Niqnaq

the adam ciralsky saga continues

with 5 comments

Ex-Chief: CIA Investigation Could Be Construed as Anti-Semitic
Eli Lake, Daily Beast, Apr 23 2012

Former CIA director George Tenet has acknowledged that elements of the counter-intelligence investigation against a former Jewish attorney at the agency in the 1990s could be construed as anti-Semitic. Tenet acknowledged this in a previously undisclosed sworn deposition, part of a privacy act lawsuit filed by the former attorney, Adam Ciralsky. In 1999, Ciralsky’s security clearance was revoked because of his alleged lack of candor about contact with Israelis and USraelis, effectively ending his brief career with the CIA. For the last dozen years Ciralsky has sued the CIA to bring to light how he believes a few agency officials motivated by anti-Semitism targeted him unfairly. On Friday he dropped his case. Ciralsky said in a statement:

I am proud of my service with the CIA and have a deep and abiding respect for the organization and its mission. I am equally proud that by highlighting and confronting the misconduct of a few, I spurred positive change.

While Tenet acknowledged in a 1999 letter to the ADL that some of the conduct of CIA investigators in the Ciralsky case was inappropriate, Tenet goes further and into more detail in the new deposition. Tenet authorized sensitivity training for the CIA on anti-Semitism following allegations of misconduct in the Ciralsky investigation. At the time the CIA said Ciralsky’s dismissal was not the result of anti-Jewish prejudice. According to the transcript of a 2010 deposition viewed exclusively by The Daily Beast, Tenet said statements attributed to an officer who administered a polygraph to Ciralsky were “insensitive, inappropriate and unprofessional,” and could be construed as anti-Semitic. The statement in question was from a polygraph administrator identified as Charles B in the court transcripts. In a sworn declaration, another CIA polygraph administrator, John Sullivan said:

I was in B’s office when he came and I asked him how the test was going. B’s response was to refer to Ciralsky as ‘that little Jew bastard.’ I don’t recall what B said after that but I believe that he said something to the effect that he, B, ‘knew Ciralsky was hiding something.’

When Tenet was asked about Sullivan’s affidavit, he said:

Well, it’s insensitive, inappropriate and unprofessional, and I would want and I would have wanted to talk to this guy to find out what the context was and whether he said it or not.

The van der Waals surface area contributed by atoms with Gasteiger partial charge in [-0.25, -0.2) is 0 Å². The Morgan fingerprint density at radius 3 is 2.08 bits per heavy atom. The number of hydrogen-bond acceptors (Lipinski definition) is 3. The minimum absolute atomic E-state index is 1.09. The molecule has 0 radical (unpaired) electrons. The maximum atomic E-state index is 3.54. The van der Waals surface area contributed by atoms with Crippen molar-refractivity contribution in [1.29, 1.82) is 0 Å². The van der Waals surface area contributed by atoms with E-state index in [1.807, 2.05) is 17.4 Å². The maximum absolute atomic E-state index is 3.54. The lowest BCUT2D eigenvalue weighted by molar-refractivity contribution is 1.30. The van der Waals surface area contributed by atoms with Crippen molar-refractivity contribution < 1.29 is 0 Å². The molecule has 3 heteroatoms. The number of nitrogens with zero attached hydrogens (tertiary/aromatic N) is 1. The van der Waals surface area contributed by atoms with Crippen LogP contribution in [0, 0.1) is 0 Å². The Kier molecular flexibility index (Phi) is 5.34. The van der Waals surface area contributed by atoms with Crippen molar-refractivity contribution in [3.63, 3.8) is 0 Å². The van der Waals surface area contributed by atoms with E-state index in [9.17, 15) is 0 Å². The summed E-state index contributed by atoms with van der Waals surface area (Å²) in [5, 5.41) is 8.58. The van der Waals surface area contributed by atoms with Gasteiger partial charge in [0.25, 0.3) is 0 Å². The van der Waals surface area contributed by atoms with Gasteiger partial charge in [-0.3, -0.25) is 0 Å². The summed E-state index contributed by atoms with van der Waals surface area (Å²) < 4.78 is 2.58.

Tenet was then asked if the polygraph administrator’s comments were anti-Semitic. Tenet responded:

I don’t know the individual in question. It could be construed that way.

The comments from the CIA polygraph administrator were not the only elements of the investigation into Ciralsky that appeared inappropriate. His internal CIA file, for example, notes that he failed to disclose how he is related to former Israeli president Chaim Weizmann and speculated that his parents gave money to pro-Israel causes. The file also described Ciralsky as a “rich Jewish employee with a wealthy daddy.” When Tenet was asked whether it was appropriate to describe Ciralsky that way, Tenet answered:

No.

The fact that Ciralsky’s lawyers were able to depose Tenet for the court is nearly unprecedented. CIA directors rarely offer depositions in civil cases brought by former employees. Victoria Toensing, a former chief counsel for the Senate Select Committee on Intelligence and an attorney who has taken high profile cases against the agency in the past, said:

I think it’s unprecedented. I have never heard of anything like this before. Usually the agency tries to circle the wagons and protect the director from ever having to provide facts. The fact that he was privy to the gross violations that occurred here is what is significant. That he was aware of the abuse that occurred is significant. And you have to give him credit for acknowledging it.

In the course of his deposition, Tenet was asked about whether he said in a senior staff meeting that because Ciralsky was not candid he was “outta here.” The only problem was that Tenet made those remarks two weeks before the actual polygraph test. When asked about the remarks, Tenet said he never said it and suggested the note taker in the meeting got it wrong. Since a Navy analyst named Jonathan Pollard was discovered spying for Israel in 1985, Jewish USAians working in the intelligence and defense bureaucracy have complained of increased scrutiny by counter-intelligence officers. The FBI has also in recent years warned that Israel is one of the most aggressive recruiters of agents in the US. In 2008 at a speech at the ADL, Tenet acknowledged that there were elements of the agency that had an anti-Jewish prejudice. He said in that speech: